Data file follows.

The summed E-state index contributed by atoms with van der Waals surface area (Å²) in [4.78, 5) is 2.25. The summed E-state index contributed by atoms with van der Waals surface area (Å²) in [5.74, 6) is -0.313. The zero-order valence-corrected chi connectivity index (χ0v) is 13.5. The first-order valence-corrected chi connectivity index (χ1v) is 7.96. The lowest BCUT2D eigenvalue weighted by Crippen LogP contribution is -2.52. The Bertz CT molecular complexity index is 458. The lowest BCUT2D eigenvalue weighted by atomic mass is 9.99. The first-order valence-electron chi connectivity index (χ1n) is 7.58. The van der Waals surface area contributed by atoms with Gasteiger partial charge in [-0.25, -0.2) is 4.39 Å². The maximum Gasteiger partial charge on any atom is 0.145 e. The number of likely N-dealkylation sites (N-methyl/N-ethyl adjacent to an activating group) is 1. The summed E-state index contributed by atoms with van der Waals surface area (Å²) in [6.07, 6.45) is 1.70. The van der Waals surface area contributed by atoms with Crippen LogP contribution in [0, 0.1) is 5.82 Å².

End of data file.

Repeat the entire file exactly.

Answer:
The summed E-state index contributed by atoms with van der Waals surface area (Å²) in [4.78, 5) is 2.25. The summed E-state index contributed by atoms with van der Waals surface area (Å²) in [5.74, 6) is -0.313. The zero-order valence-corrected chi connectivity index (χ0v) is 13.5. The first-order valence-corrected chi connectivity index (χ1v) is 7.96. The lowest BCUT2D eigenvalue weighted by Crippen LogP contribution is -2.52. The Bertz CT molecular complexity index is 458. The lowest BCUT2D eigenvalue weighted by atomic mass is 9.99. The first-order valence-electron chi connectivity index (χ1n) is 7.58. The van der Waals surface area contributed by atoms with Gasteiger partial charge in [-0.25, -0.2) is 4.39 Å². The maximum Gasteiger partial charge on any atom is 0.145 e. The number of likely N-dealkylation sites (N-methyl/N-ethyl adjacent to an activating group) is 1. The summed E-state index contributed by atoms with van der Waals surface area (Å²) in [6.07, 6.45) is 1.70. The van der Waals surface area contributed by atoms with Crippen LogP contribution in [0, 0.1) is 5.82 Å².